0 Votes
  • Kr
      4th of Sep, 2012

    This is most likely not what you would call a "real dealership" that actually services and takes responsibility for what they sell. These are most likely similar to the fly-by-night businesses (like the cars sold by street vendors along the back alleys in DC and Maryland mentioned recenntly on TV) in that they the obtain vehicles for little or nothing whose owners can no longer pay for them, bank repossessions, bankruptcy victims, those who have to sell everything they own due to economic hardships, stuff that is returned to auction that has been driven into the ground by drivers of motor pools and rental agencies but not properly serviced, abused vehicles, lemons, and most likely lots of stuff cleaned up after it gets washed ashore or pulled out of a river or estuary after a hurricane or tsumami from other parts of the country. They make their money off them by charging a tiny "fee to play" (currently $37.00) and signing you up to assume the payments that the former owner would not. Of course, the bank pays them off for every car they successfully can pawn off on somebody. Now how many folks in severe economic stress are going to be keeping up the repairs and maintainance regularly on their vehicle, when what little welfare money they have coming in is having to feed their family and put a roof over their heads? We get cheap-looking, screaming flyers in the mail frequently from this outfit--"NO CREDIT, doesn't matter--just pay us $37 and we will have you in any of thousands of vehicles of your choice in no time, , ." They are simply a pipeline business set up to move distressed merchandise to be resold or re-appropriated from severely distressed people and areas of the country, then brought to the "richest county' in the states" where they can find lots of people with lots of money who love to think they have found a great bargain. Thus, they get rid of them quickly and with no overhead or responsibility--do they tell you the vehicle is not being sold to you, you are merely accepting it as is and taking over the payments for the bank or finance company trying to re-animate the tranches of dead loans it bought during the banking crises?. Or is that disclaimer lost in print only readable with a microscope? Let's let wisdom prevail here--unless you are yourself a master mechanic with a flair for "flipping" nice cars after fixing them up yourself for a profit, repossession mills are better left alone.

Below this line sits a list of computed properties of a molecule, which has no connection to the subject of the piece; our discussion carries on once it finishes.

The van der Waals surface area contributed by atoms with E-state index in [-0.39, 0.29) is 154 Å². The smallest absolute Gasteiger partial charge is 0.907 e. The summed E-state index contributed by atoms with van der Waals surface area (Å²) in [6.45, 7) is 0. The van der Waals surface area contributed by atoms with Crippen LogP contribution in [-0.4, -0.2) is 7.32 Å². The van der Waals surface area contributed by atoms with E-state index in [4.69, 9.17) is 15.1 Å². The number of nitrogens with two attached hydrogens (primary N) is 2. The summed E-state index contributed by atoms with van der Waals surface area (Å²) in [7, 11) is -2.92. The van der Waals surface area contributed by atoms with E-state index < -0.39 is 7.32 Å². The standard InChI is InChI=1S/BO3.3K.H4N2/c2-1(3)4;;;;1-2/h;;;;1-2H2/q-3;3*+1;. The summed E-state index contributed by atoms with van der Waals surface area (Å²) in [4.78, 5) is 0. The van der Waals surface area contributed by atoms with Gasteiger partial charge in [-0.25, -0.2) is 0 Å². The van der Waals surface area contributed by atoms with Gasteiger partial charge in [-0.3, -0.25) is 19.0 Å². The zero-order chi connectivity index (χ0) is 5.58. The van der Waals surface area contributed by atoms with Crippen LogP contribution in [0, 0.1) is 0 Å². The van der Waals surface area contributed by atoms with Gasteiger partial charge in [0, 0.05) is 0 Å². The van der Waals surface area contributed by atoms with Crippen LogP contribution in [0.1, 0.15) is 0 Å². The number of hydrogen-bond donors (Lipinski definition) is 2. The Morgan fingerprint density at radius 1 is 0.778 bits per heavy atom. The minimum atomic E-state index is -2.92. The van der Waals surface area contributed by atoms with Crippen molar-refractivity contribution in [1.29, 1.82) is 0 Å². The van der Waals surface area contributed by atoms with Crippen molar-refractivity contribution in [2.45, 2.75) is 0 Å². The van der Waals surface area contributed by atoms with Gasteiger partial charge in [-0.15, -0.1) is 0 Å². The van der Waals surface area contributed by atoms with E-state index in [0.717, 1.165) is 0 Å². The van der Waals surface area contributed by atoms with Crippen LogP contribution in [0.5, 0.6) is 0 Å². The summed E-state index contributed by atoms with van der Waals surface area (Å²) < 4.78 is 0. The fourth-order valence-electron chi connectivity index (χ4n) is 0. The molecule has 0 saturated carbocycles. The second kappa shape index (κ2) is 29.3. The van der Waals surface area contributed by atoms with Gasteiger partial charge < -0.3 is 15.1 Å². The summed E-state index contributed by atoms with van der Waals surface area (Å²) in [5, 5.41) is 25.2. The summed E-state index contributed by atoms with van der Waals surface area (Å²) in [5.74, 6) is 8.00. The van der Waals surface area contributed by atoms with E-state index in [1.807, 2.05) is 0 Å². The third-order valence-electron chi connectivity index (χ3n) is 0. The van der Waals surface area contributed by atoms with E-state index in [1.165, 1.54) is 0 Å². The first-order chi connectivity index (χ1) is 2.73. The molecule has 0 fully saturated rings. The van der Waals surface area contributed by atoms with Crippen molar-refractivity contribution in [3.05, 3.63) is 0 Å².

0 Votes
  • Vi
      24th of Jan, 2013

    From dreamers that want luxury cars and can't afford them, to the ones that buy a used car and expect it to be new, and then the ones that look for the cheapest things online, then complain that a dealer doesn't want to help. An example: If any of you would sell a car for less than what you purchased it for, would you still pay more to make it look like it's 5000 USD more? You all may say, that you would and that a company should do that... then you must be lying and/or don't understand business. Go back to school and get some brains. There are real hardships elsewhere in the world, real issues. Stop crying and grow up. Knowledge is what separates smart people from stupid people, so stop being stupid.